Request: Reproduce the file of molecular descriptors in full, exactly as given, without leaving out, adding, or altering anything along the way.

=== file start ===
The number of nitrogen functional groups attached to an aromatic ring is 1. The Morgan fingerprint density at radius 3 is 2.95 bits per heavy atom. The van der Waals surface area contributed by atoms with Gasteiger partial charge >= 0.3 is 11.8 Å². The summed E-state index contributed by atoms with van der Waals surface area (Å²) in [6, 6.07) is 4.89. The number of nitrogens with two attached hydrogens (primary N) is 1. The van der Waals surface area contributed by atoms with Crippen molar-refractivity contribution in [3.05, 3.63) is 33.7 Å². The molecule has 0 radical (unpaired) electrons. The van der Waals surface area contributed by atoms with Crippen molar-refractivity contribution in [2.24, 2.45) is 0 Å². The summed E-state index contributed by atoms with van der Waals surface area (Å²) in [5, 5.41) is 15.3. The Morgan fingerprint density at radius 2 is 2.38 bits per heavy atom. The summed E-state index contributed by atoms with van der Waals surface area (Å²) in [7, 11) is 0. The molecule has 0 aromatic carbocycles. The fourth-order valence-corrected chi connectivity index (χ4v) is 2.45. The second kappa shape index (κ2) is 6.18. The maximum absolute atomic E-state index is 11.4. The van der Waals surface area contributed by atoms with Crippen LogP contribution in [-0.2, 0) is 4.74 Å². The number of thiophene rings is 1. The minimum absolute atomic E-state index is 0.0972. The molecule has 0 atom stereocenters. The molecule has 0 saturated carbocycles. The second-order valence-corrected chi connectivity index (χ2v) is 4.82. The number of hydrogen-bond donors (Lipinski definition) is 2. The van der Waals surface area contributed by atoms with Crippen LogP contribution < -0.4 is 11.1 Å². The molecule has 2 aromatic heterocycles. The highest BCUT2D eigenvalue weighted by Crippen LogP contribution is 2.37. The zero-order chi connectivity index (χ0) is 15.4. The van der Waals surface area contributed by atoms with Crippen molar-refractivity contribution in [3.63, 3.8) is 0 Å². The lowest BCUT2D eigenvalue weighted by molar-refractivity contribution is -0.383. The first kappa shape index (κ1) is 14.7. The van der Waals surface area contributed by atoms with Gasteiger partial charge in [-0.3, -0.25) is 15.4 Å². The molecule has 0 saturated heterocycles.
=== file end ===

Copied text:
The number of nitrogen functional groups attached to an aromatic ring is 1. The Morgan fingerprint density at radius 3 is 2.95 bits per heavy atom. The van der Waals surface area contributed by atoms with Gasteiger partial charge >= 0.3 is 11.8 Å². The summed E-state index contributed by atoms with van der Waals surface area (Å²) in [6, 6.07) is 4.89. The number of nitrogens with two attached hydrogens (primary N) is 1. The van der Waals surface area contributed by atoms with Crippen molar-refractivity contribution in [3.05, 3.63) is 33.7 Å². The molecule has 0 radical (unpaired) electrons. The van der Waals surface area contributed by atoms with Crippen molar-refractivity contribution in [2.24, 2.45) is 0 Å². The summed E-state index contributed by atoms with van der Waals surface area (Å²) in [5, 5.41) is 15.3. The Morgan fingerprint density at radius 2 is 2.38 bits per heavy atom. The summed E-state index contributed by atoms with van der Waals surface area (Å²) in [7, 11) is 0. The molecule has 0 aromatic carbocycles. The fourth-order valence-corrected chi connectivity index (χ4v) is 2.45. The second kappa shape index (κ2) is 6.18. The maximum absolute atomic E-state index is 11.4. The van der Waals surface area contributed by atoms with Crippen LogP contribution in [-0.2, 0) is 4.74 Å². The number of thiophene rings is 1. The minimum absolute atomic E-state index is 0.0972. The molecule has 0 atom stereocenters. The molecule has 0 saturated carbocycles. The second-order valence-corrected chi connectivity index (χ2v) is 4.82. The number of hydrogen-bond donors (Lipinski definition) is 2. The van der Waals surface area contributed by atoms with Crippen LogP contribution < -0.4 is 11.1 Å². The molecule has 2 aromatic heterocycles. The highest BCUT2D eigenvalue weighted by Crippen LogP contribution is 2.37. The zero-order chi connectivity index (χ0) is 15.4. The van der Waals surface area contributed by atoms with Crippen molar-refractivity contribution in [3.63, 3.8) is 0 Å². The lowest BCUT2D eigenvalue weighted by molar-refractivity contribution is -0.383. The first kappa shape index (κ1) is 14.7. The van der Waals surface area contributed by atoms with Gasteiger partial charge in [-0.3, -0.25) is 15.4 Å². The molecule has 0 saturated heterocycles.